Tracking your day trades in a trading journal will help you significantly with your trading. Not only will it allow you to review your entries and exits, you will also find out whether you have the proper risk to reward profile.
I have been tracking all my trades for almost two years. For two years before that, I did not bother with it. Honestly, I think NOT tracking and reviewing your trades is one of the biggest mistakes that can slow down a beginner day traders’ journey.
A digital trading journal will allow you to review your entries and exits, and your sizing as well. In my journal, I personally track my scale size entries and exits, and it’s how I manage my losers and my winners.
You can also add your trade commissions. By default it's 0, but you should be adding it all yourself and put that in as part of the gross exposure, the total amount of your capital you put into this trade.
Let’s just enter an example here: one trade I did on Thursday was a short. It was a short parabolic set up from a negative news alert in the chat room. The entry was $55.62 and I covered it at $53.90.
Using formulas will populate all the numbers for you, and you can enter any note you want. I usually enter the mistakes and how I want to improve on something similar next time.
The exit was target hit. It went much lower, but it’s ok. After that, I usually would evaluate my own trade. Did I follow the plan? The question is not whether you made money, it’s did you have a plan and stay disciplined and follow your plan? You have to be honest here.
Also, you can go in and edit the drop down menu for all the setups in yours if you want to by going to the DATA sheet. I have the pre entered days of the week, long or short, and whether it’s a day trade or swing trade. You can enter your own set ups there. Those are just some defaults I’ve put in mine such as dip buying, short top, long swing, long overnight, etc. That part of the data is customizable, along with the exit plan.
I am actually working on an update to mine already. The update will take into consideration all the setups I have written out on the data list. It can calculate the win rate and average profit number from each specific set up. Then, I’ll see if I have a better win rate and make more money with dip buying. Maybe I lose 70% of the time when I try to short.
I'll add all the probability calculations with exits as well. I'll even track which day of the week you make more money on. Maybe you tend to lose on Fridays, and then you'll know, you should just stop trading altogether on Fridays or use a smaller size on that day.
The biggest benefit you’ll get from tracking your trades, is seeing your risk reward. If you have your risk reward properly managed, the number in the automated cell entry should be greater than 3 which means your wins are three times bigger than your losses on average.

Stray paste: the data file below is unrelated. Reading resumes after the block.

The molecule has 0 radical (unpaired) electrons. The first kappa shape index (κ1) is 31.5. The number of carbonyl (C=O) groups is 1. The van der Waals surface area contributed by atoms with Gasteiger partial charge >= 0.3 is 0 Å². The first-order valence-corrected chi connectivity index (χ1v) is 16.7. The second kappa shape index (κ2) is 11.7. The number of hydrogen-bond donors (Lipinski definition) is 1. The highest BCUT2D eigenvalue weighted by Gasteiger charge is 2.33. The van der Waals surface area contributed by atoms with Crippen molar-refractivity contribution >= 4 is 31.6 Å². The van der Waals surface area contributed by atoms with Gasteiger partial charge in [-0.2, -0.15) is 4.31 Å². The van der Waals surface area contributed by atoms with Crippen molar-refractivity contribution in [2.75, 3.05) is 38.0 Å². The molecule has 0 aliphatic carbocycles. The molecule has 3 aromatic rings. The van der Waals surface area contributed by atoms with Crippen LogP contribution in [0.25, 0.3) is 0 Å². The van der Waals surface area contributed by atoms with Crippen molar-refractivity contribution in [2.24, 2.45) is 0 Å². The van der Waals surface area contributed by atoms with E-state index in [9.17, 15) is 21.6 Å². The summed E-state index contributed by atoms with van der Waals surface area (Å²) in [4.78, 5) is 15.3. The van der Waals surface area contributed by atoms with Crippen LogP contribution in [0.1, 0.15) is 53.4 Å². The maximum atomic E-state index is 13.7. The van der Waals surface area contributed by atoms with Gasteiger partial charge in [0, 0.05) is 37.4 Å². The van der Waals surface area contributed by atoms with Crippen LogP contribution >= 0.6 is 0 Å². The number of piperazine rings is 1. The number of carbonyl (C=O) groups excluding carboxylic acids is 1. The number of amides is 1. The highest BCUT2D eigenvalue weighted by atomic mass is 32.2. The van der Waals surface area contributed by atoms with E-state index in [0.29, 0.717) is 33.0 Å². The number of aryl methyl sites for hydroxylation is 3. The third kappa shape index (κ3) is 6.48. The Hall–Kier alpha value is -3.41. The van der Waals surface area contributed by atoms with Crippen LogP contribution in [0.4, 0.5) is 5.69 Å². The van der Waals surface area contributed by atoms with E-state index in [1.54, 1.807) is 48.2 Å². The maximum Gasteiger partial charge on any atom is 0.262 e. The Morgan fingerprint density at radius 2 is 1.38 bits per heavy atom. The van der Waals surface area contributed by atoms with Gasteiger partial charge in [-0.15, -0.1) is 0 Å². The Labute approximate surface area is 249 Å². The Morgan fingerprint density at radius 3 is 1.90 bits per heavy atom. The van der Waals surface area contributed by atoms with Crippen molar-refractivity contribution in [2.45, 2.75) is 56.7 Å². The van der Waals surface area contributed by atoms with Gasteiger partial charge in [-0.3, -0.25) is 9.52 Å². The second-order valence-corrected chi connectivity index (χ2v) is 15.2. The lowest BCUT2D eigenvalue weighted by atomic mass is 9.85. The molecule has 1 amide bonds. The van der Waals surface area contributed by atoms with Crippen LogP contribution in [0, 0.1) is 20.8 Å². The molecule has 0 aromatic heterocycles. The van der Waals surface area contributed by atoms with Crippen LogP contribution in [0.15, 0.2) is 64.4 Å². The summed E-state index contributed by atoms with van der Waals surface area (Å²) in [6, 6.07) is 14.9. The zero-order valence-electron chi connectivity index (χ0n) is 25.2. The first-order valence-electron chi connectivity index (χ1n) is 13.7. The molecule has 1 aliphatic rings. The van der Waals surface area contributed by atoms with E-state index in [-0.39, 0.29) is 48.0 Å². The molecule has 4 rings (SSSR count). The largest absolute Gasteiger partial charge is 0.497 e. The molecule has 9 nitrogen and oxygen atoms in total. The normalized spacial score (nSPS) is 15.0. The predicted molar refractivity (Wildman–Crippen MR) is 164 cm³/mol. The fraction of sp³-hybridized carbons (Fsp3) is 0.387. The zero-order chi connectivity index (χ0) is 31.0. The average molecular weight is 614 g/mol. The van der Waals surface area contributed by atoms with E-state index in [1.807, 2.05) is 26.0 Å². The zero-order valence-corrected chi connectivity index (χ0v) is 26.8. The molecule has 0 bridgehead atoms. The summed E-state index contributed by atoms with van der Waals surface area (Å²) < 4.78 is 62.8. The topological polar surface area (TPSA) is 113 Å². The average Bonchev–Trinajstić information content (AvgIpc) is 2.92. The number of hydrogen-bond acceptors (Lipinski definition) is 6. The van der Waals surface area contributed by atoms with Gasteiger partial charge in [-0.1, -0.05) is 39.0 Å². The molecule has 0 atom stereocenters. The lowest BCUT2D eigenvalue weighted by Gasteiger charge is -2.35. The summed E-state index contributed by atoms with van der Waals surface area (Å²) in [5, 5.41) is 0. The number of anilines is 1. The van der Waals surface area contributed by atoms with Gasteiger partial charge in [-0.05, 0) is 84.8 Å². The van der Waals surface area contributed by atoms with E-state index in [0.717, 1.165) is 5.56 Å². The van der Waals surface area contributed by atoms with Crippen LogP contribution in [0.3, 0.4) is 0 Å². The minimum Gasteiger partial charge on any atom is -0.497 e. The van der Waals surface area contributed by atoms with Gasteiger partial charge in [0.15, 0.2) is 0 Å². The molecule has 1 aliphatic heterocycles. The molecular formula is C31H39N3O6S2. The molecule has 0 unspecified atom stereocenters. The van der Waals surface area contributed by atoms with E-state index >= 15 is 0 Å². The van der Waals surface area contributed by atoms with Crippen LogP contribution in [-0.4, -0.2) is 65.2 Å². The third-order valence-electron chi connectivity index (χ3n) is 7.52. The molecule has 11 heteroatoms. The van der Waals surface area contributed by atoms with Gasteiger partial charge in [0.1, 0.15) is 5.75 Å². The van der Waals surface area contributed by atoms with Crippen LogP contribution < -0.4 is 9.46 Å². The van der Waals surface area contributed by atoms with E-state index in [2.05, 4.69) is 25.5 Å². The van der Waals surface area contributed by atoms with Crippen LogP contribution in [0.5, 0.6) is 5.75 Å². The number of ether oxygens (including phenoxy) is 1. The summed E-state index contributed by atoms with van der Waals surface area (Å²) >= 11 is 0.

If you are trading with discipline, you should see only four kinds of results.
First scenario: A small loss according to your risk profile.
Remember, you should always have a stop price, which is the amount you are willing to risk for the trade. Your risk should be 3 times smaller than your profit goal.
Second scenario: after a small loss, break even.
This is where you see that your plan is not working. The price action of the stock isn’t as you had predicted. When that happens, it's totally fine to cut the trade break even or maybe you just lose on the broker commissions.
Third scenario: you should see a small win.
Maybe you only got to scale out a quarter of your size. It's ok, small green is still green. Take the money and run.
Fourth scenario: when you stick to your trading plan and everything goes flawlessly.
I love it when that happens. The final scenario should be a big win. Your profit goal is three times or your loss is made. Sometimes the stock just blew off way more than you had anticipated.
When I see a set up, I will start with a small size first, either a quarter or even ⅛ depending on the stock. If it doesn't work, you get out. Yes, I’d be taking a loss, but it's a small size.
As for the winners, I’ll add more size into them when I see that the price action and trend is confirmed. The stock is indeed going parabolic higher or lower. I add into it full size and scale out as each target hits. I'm still working on my own system of scaling. I do believe that learning to add into winners and cut your losers starter size is key to increasing your risk reward number over here.
As for the win rate, it actually doesn't really matter in day trading. People stress over win rates, but I lose more trades than I make money on. However, I’m still making money overall, because the risk reward profile is controlled. It doesn't matter if you lose more often than you win. What matters more is that when you lose, your losses on average are a lot smaller than your wins.
It really doesn't matter if you have a 90% win rate. If the 9 winning trades each make you $100, but the 1 loss is $1000, then you still lost $100 overall.
Trading is not gambling, it's collecting your own data and maximizing on the set ups you know you have better odds in while doing less trades on the set ups you know you lose money on. If you start putting in at least 30 minutes a day tracking down all your trades and writing down your mistakes, you will improve your trading. However, you have to actually learn from those reflections.